Considering politicians and public figures prefer to lambaste piracy as a hateful crime more often than not, it's rare to hear those in any form of office decrying copyright trolling. That's exactly what happened in the House of Lords this week though, where Ralph Palmer took a swipe at several companies partaking in the practice.
The ongoing debate was around the Intellectual Property Bill, which is designed to protect companies and individuals who have been targeted by legal threats for IP or copyright infringement when they are clearly innocent. Defending themselves can be expensive, which is why so often people pay up small sums to trolls just to make them go away.
Although as TorrentFreak points out, this bill is designed more to target patent trolling between firms, Ralph Palmer took the opportunity to slam a few companies who specifically targeted internet users for alleged infringement, hoping to embarrass them into paying up.
Naming and shaming a firm called ACS Solicitors, who he had the pleasure of having sacked by the law society, he said: “They were shaking down Internet users for allegedly infringing copyright on pornography and other low grade media. Their evidence was extremely suspect and was never tested in court. ACS made its money from their threats and never took anyone to court, though it used the courts to target its victims via Norwich Pharmacal Orders.”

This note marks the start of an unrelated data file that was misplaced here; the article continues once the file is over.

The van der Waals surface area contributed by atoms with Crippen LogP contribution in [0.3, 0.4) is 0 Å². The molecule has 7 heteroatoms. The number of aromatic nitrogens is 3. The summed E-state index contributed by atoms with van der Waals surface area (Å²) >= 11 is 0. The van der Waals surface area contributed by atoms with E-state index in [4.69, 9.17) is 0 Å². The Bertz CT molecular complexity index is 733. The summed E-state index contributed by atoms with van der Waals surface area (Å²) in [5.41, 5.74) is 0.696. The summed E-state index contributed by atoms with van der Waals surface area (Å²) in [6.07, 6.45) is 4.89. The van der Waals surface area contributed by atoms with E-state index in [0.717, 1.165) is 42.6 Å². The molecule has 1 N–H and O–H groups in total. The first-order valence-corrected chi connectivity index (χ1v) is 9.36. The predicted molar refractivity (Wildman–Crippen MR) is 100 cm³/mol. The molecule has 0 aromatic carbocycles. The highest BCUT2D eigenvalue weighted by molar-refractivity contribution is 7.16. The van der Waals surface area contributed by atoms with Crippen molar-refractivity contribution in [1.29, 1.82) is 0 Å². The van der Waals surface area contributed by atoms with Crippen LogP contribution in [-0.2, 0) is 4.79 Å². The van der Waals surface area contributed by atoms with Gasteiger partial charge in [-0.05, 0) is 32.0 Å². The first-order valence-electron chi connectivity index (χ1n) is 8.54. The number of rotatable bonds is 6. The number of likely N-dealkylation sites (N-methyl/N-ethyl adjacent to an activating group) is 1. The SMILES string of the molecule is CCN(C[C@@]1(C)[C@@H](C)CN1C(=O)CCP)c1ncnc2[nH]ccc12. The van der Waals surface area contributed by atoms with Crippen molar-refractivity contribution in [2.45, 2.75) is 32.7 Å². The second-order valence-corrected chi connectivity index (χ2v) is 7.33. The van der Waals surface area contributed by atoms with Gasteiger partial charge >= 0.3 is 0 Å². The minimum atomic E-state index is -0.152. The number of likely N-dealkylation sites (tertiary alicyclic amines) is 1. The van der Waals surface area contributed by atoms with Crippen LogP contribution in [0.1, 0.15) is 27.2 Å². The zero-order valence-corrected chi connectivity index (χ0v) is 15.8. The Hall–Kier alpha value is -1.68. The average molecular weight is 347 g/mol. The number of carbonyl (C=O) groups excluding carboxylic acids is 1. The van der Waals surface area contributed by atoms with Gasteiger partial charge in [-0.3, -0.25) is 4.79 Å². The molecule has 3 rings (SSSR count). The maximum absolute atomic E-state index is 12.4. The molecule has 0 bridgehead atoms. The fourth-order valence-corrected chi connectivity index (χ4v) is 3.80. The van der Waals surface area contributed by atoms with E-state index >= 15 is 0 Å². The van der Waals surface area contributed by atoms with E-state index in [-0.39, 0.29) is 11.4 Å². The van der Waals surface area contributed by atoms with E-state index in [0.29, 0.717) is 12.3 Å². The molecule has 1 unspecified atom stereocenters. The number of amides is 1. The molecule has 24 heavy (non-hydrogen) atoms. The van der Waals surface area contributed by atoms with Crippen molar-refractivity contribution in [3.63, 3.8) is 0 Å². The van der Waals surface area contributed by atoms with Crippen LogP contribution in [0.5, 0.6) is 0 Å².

Unfortunately though, he said, this scam is still alive and well. Many companies were still looking to IP addresses as evidence enough that someone has committed a crime and that is simply not good enough.
“This time, to remove the vulnerability that ACS found, the solicitor involved, Wagner and Co, withdraws after obtaining the Norwich Pharmacal Order, so they’re not involved in the threat processes which are undertaken by shell companies. There doesn’t seem to be any redress for people threatened or for ISPs who are asked to comply with Norwich Pharmacal orders,” he said.
This highlights the difficulties with copyright trolls. My not utilising sanctioned lawyers, these groups avoid the potential repercussions from the Law Society. Palmer went on to name and shame the likes of Hatton and Barkeley, RangerBay, GoldenEye International, Mircom Internationl and TCYK, all of which have taken part in this practice in recent months he said.
While he said that it was good to see the government taking steps to protect companies, he said that he wanted the legislation to reach further and address concerns that the innocent accused of breaching copyright have some form of recourse when they are clearly innocent.
Ultimately he called for a ‘sue or desist' letter, which would essentially force these firms to take someone to court or leave them alone, to reduce the practice of threatening letters attempting to extort worried individuals.
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KitGuru Says: Now we have to wait and see if the government responds. At the very least though, Palmer has raised the subject in a place where knowledge of technology and particularly the internet is not strong, so perhaps this will help open some people's eyes.